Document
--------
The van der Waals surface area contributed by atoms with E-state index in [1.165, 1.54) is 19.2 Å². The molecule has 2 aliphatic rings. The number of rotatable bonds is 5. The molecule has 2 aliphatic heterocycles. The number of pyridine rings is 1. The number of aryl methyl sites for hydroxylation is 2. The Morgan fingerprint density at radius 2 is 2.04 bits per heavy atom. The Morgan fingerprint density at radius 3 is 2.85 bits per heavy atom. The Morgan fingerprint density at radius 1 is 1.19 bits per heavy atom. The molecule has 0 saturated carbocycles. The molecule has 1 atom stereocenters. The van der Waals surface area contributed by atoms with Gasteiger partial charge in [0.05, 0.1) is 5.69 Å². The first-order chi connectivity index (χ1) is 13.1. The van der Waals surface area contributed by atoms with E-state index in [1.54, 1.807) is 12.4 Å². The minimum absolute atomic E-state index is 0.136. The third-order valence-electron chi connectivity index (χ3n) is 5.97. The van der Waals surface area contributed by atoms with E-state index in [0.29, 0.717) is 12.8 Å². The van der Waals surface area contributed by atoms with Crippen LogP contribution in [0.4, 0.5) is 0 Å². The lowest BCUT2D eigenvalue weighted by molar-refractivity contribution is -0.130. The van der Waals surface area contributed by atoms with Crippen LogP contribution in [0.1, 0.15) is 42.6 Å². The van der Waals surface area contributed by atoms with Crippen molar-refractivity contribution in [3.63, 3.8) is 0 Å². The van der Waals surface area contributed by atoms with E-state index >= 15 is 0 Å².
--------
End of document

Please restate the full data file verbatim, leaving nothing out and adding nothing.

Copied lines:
The van der Waals surface area contributed by atoms with E-state index in [1.165, 1.54) is 19.2 Å². The molecule has 2 aliphatic rings. The number of rotatable bonds is 5. The molecule has 2 aliphatic heterocycles. The number of pyridine rings is 1. The number of aryl methyl sites for hydroxylation is 2. The Morgan fingerprint density at radius 2 is 2.04 bits per heavy atom. The Morgan fingerprint density at radius 3 is 2.85 bits per heavy atom. The Morgan fingerprint density at radius 1 is 1.19 bits per heavy atom. The molecule has 0 saturated carbocycles. The molecule has 1 atom stereocenters. The van der Waals surface area contributed by atoms with Gasteiger partial charge in [0.05, 0.1) is 5.69 Å². The first-order chi connectivity index (χ1) is 13.1. The van der Waals surface area contributed by atoms with E-state index in [1.54, 1.807) is 12.4 Å². The minimum absolute atomic E-state index is 0.136. The third-order valence-electron chi connectivity index (χ3n) is 5.97. The van der Waals surface area contributed by atoms with E-state index in [0.29, 0.717) is 12.8 Å². The van der Waals surface area contributed by atoms with Crippen LogP contribution in [0.4, 0.5) is 0 Å². The lowest BCUT2D eigenvalue weighted by molar-refractivity contribution is -0.130. The van der Waals surface area contributed by atoms with Crippen LogP contribution in [0.1, 0.15) is 42.6 Å². The van der Waals surface area contributed by atoms with Crippen molar-refractivity contribution in [3.63, 3.8) is 0 Å². The van der Waals surface area contributed by atoms with E-state index >= 15 is 0 Å².